August Krogh wrote an essay that appeared in the American Journal of Physiology in 1929. In this essay he introduces an experimental approach that would later be identified as ‘The Krogh Principle’. Simply stated, among the diversity of animal species there will be one ideally suited as an experimental model for any biological problem. An example most familiar might be the ‘giant’ axon of the squid, which was crucial in unraveling the nature of neurotransmission two decades after this essay was written.
In the 1920s, physiology was still in its formative stages. As is true for all sciences, a significant ‘descriptive’ phase is the essential foundation required prior to ‘experimental’ testing of hypotheses. Most of the descriptive contemporary understanding of physiology understandably consisted of cataloging numerous pathologies. Hence, in the 1920s, the majority of workers in physiology were physicians. Krogh observes, ‘A large and increasing proportion of physiological research is carried on in hospital laboratories by men and women [interesting choice of words as in 1914, Marie Krogh had become only the fourth Danish woman ever to earn a doctorate in medicine] who are at the same time practicing the art of healing.’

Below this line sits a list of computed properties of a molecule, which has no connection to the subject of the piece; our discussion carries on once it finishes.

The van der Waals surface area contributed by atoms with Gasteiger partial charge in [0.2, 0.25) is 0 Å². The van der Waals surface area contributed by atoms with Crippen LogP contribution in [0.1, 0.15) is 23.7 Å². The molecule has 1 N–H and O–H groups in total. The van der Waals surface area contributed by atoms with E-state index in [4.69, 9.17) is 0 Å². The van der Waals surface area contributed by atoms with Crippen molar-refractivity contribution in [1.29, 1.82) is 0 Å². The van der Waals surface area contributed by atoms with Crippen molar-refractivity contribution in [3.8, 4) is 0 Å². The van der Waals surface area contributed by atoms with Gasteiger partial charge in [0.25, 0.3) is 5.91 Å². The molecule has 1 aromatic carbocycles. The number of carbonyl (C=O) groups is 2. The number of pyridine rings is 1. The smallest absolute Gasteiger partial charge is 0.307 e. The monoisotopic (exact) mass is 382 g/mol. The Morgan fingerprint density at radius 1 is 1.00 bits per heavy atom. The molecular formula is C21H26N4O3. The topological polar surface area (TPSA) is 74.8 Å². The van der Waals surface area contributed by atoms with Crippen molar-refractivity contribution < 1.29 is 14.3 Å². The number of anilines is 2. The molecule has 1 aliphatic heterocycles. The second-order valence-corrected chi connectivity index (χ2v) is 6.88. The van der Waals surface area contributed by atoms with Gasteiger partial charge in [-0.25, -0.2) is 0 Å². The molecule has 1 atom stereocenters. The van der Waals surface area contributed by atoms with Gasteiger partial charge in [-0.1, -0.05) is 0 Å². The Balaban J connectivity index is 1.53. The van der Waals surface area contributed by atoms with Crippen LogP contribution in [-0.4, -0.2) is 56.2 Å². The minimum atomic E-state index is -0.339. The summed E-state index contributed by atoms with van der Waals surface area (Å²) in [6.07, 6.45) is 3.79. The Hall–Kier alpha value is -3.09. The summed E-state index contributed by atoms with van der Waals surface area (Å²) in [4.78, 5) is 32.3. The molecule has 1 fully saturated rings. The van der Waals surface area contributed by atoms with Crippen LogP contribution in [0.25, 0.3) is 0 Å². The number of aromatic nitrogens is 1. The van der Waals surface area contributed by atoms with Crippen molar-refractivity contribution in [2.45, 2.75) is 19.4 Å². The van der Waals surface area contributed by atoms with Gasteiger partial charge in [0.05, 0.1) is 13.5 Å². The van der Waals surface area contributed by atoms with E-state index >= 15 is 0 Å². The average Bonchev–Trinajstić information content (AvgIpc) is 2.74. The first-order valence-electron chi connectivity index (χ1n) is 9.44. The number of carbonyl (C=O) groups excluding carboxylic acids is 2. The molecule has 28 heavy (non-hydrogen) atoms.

The transition to experimental physiology was fueled in part by Jacques Loeb, an American physiologist who championed a new concept that he called ‘the mechanistic conception of life’ (Allen, 1978). Thus began the integration of physiology into a broad context of first principles of chemistry, physics and math. Truly, this was a time of exponential growth in the physiological sciences, as demonstrated by Krogh, who must have taken considerable time to compile the following data: in 1907 there were 3500 physiology papers and 18,000 by 1926: a growth of >500% in less than two decades!